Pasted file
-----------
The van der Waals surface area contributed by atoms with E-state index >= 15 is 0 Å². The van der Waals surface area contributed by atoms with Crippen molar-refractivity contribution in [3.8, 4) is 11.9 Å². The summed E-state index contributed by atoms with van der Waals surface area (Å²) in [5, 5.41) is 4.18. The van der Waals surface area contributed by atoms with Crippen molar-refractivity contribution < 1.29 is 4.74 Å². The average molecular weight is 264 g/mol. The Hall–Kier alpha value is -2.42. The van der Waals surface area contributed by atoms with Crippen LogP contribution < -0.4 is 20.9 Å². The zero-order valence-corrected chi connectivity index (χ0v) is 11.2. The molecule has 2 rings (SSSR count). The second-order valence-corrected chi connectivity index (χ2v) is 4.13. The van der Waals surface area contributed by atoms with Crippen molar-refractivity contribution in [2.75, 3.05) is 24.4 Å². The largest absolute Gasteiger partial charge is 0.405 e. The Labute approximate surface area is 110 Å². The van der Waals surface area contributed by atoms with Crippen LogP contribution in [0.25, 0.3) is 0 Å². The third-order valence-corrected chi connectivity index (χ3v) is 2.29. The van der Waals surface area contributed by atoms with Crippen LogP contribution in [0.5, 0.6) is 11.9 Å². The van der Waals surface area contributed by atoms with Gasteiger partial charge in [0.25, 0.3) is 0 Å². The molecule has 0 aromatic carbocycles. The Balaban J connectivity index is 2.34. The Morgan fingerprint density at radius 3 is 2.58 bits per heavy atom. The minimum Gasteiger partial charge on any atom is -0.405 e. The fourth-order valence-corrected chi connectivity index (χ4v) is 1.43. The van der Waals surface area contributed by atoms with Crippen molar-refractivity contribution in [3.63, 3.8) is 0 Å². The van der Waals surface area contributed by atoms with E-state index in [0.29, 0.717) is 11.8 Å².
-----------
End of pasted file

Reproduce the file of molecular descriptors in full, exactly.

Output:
The van der Waals surface area contributed by atoms with E-state index >= 15 is 0 Å². The van der Waals surface area contributed by atoms with Crippen molar-refractivity contribution in [3.8, 4) is 11.9 Å². The summed E-state index contributed by atoms with van der Waals surface area (Å²) in [5, 5.41) is 4.18. The van der Waals surface area contributed by atoms with Crippen molar-refractivity contribution < 1.29 is 4.74 Å². The average molecular weight is 264 g/mol. The Hall–Kier alpha value is -2.42. The van der Waals surface area contributed by atoms with Crippen LogP contribution < -0.4 is 20.9 Å². The zero-order valence-corrected chi connectivity index (χ0v) is 11.2. The molecule has 2 rings (SSSR count). The second-order valence-corrected chi connectivity index (χ2v) is 4.13. The van der Waals surface area contributed by atoms with Crippen molar-refractivity contribution in [2.75, 3.05) is 24.4 Å². The largest absolute Gasteiger partial charge is 0.405 e. The Labute approximate surface area is 110 Å². The van der Waals surface area contributed by atoms with Crippen LogP contribution in [0.25, 0.3) is 0 Å². The third-order valence-corrected chi connectivity index (χ3v) is 2.29. The van der Waals surface area contributed by atoms with Crippen LogP contribution in [0.5, 0.6) is 11.9 Å². The van der Waals surface area contributed by atoms with Gasteiger partial charge in [0.25, 0.3) is 0 Å². The molecule has 0 aromatic carbocycles. The Balaban J connectivity index is 2.34. The Morgan fingerprint density at radius 3 is 2.58 bits per heavy atom. The minimum Gasteiger partial charge on any atom is -0.405 e. The fourth-order valence-corrected chi connectivity index (χ4v) is 1.43. The van der Waals surface area contributed by atoms with Crippen molar-refractivity contribution in [3.63, 3.8) is 0 Å². The van der Waals surface area contributed by atoms with E-state index in [0.29, 0.717) is 11.8 Å².